While the precuneus and retrosplenial cortex were previously associated with directional coding during spatial tasks11,12,13,14,15,16, there were other regions that, in previous studies, were shown to represent heading direction during spatial navigation, such as the entorhinal and parahippocampal cortices, the subiculum, and the thalamus, that were not revealed by our whole-brain approach (e.g., refs. 12,14,15,16,17,18,25). Moreover, extrastriate regions in Brodmann’s area 19 (V5/MT) are known to represent motion direction of visual stimuli26,27. Therefore, we used an ROI-based approach (see ‘Methods’) to search for fMRI adaptation to direction in all these additional regions. The results indicated that among them only the thalamus and BA19 showed absolute direction adaptation (thalamus: mean parameter estimate (p.e.) = −0.19 (std = 0.29), p = 0.002; entorhinal cortex: mean p.e. = 0.07 (std = 0.36), p = 0.15; parahippocampal cortex: mean p.e. = −0.10 (std = 0.30), p = 0.10; subiculum: mean p.e. = 0.045 (std = 0.52), p = 0.65; BA19: mean p.e. = 0.18, std = 0.39, p = 0.02).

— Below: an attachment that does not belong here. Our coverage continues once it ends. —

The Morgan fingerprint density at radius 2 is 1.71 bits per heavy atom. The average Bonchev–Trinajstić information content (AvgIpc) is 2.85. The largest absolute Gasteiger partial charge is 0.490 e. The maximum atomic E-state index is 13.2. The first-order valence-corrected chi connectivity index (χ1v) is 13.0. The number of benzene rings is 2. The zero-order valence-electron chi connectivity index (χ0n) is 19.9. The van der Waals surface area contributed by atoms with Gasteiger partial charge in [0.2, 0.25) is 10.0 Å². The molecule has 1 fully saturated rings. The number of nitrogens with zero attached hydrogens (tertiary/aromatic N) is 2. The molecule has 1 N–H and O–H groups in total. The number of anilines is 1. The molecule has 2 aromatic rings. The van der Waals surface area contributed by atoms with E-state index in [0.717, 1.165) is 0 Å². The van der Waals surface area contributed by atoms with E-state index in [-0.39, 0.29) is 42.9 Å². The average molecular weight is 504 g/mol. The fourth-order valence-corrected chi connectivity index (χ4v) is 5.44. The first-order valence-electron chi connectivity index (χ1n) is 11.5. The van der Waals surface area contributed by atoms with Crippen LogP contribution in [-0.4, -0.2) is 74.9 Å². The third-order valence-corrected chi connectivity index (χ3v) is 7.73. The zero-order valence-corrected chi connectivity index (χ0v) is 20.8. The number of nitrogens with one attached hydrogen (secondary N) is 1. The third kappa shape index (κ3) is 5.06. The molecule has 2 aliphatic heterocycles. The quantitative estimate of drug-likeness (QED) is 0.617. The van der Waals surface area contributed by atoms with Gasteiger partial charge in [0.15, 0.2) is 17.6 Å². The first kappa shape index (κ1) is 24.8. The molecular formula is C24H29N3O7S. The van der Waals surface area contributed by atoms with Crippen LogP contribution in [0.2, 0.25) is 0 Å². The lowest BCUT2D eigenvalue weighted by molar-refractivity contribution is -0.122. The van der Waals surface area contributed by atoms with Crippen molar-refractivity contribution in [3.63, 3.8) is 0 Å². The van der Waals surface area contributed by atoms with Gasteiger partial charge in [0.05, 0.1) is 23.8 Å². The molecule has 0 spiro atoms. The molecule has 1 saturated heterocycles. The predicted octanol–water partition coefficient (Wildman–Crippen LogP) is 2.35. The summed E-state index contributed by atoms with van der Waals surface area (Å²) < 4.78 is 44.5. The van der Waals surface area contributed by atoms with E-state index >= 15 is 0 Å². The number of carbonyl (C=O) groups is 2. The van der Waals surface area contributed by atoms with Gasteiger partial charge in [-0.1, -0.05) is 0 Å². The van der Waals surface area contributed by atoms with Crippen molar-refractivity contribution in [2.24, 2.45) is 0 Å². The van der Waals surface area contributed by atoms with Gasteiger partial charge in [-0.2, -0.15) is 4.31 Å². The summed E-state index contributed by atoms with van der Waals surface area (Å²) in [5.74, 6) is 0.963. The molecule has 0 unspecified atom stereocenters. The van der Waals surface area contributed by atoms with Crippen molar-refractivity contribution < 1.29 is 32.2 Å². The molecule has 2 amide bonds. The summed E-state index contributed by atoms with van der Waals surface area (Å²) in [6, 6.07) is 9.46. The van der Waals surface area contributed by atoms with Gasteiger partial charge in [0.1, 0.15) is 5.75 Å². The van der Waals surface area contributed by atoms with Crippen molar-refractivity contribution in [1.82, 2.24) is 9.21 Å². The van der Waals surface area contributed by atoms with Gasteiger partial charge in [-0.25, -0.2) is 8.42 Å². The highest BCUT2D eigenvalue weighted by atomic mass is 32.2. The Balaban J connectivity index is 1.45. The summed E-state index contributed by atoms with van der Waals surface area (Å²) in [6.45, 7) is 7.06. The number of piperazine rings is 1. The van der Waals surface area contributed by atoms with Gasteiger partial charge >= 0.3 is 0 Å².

Finally, we reasoned that if the directional signal we observed is truly causally related to mental navigation in conceptual spaces, then we should observe a correlation between the strength of directional adaptation and the accuracy of the semantic comparison task that subjects performed during the fMRI. The results indicated a strong correlation between behaviour and the amount of adaptation displayed by the precuneus (Pearson’s r = 0.596, p = 0.001), and also more moderately by the retrosplenial cortex (Pearson’s r = 0.34, p = 0.08) (Fig. 2c; Supplementary Data 1). The correlation between the precuneus and behaviour remained significant also using non-parametric correlations, more robust to the presence of outliers (Kendall’s tau = 0.33, p = 0.02), and also after completely removing one potential outlier subject, for which the behavioural accuracy fell more than 1.5 interquartile ranges below the lower quartile (Pearson’s r = 0.48, p = 0.01). None of the other direction-coding regions correlated with behaviour (left fusiform gyrus: Pearson’s r = 0.21, p = 0.29; right fusiform gyrus: Pearson’s r = 0.19, p = 0.32; medial superior frontal gyrus: Pearson’s r = −0.09, p = 0.66; visual cortex: Pearson’s r = −0.12, p = 0.55).